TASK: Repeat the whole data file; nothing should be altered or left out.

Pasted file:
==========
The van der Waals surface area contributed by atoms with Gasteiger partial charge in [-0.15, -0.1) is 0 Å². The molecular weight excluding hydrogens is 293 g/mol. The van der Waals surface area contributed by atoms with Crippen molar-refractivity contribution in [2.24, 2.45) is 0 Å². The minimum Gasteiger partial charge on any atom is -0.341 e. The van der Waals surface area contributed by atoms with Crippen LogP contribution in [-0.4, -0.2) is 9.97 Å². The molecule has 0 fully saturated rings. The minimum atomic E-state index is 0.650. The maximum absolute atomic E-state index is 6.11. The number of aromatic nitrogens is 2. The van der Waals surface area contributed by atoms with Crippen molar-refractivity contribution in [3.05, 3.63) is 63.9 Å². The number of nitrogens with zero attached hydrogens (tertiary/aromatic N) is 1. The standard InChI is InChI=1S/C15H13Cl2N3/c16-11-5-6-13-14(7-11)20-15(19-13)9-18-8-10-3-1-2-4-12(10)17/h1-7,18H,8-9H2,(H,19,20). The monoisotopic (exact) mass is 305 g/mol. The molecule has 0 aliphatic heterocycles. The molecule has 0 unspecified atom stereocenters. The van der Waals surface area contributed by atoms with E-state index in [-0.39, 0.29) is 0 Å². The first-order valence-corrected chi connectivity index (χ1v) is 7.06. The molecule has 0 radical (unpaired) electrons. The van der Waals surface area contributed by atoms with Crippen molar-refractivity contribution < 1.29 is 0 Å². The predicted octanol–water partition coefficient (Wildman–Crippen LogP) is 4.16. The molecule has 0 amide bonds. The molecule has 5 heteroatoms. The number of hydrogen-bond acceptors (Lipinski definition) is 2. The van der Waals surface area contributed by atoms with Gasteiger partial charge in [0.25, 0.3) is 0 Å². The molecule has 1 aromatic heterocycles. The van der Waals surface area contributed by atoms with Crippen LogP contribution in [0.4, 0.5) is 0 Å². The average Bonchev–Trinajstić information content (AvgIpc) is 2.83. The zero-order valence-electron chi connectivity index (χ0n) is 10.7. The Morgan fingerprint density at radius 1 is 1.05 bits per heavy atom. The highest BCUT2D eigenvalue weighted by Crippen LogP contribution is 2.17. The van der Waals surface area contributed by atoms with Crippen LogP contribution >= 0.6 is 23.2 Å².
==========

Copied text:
The van der Waals surface area contributed by atoms with Gasteiger partial charge in [-0.15, -0.1) is 0 Å². The molecular weight excluding hydrogens is 293 g/mol. The van der Waals surface area contributed by atoms with Crippen molar-refractivity contribution in [2.24, 2.45) is 0 Å². The minimum Gasteiger partial charge on any atom is -0.341 e. The van der Waals surface area contributed by atoms with Crippen LogP contribution in [-0.4, -0.2) is 9.97 Å². The molecule has 0 fully saturated rings. The minimum atomic E-state index is 0.650. The maximum absolute atomic E-state index is 6.11. The number of aromatic nitrogens is 2. The van der Waals surface area contributed by atoms with Crippen molar-refractivity contribution in [3.05, 3.63) is 63.9 Å². The number of nitrogens with zero attached hydrogens (tertiary/aromatic N) is 1. The standard InChI is InChI=1S/C15H13Cl2N3/c16-11-5-6-13-14(7-11)20-15(19-13)9-18-8-10-3-1-2-4-12(10)17/h1-7,18H,8-9H2,(H,19,20). The monoisotopic (exact) mass is 305 g/mol. The molecule has 0 aliphatic heterocycles. The molecule has 0 unspecified atom stereocenters. The van der Waals surface area contributed by atoms with E-state index in [-0.39, 0.29) is 0 Å². The first-order valence-corrected chi connectivity index (χ1v) is 7.06. The molecule has 0 radical (unpaired) electrons. The van der Waals surface area contributed by atoms with Crippen molar-refractivity contribution < 1.29 is 0 Å². The predicted octanol–water partition coefficient (Wildman–Crippen LogP) is 4.16. The molecule has 0 amide bonds. The molecule has 5 heteroatoms. The number of hydrogen-bond acceptors (Lipinski definition) is 2. The van der Waals surface area contributed by atoms with Gasteiger partial charge in [0.25, 0.3) is 0 Å². The molecule has 1 aromatic heterocycles. The van der Waals surface area contributed by atoms with Crippen LogP contribution in [0.4, 0.5) is 0 Å². The average Bonchev–Trinajstić information content (AvgIpc) is 2.83. The zero-order valence-electron chi connectivity index (χ0n) is 10.7. The Morgan fingerprint density at radius 1 is 1.05 bits per heavy atom. The highest BCUT2D eigenvalue weighted by Crippen LogP contribution is 2.17. The van der Waals surface area contributed by atoms with Crippen LogP contribution >= 0.6 is 23.2 Å².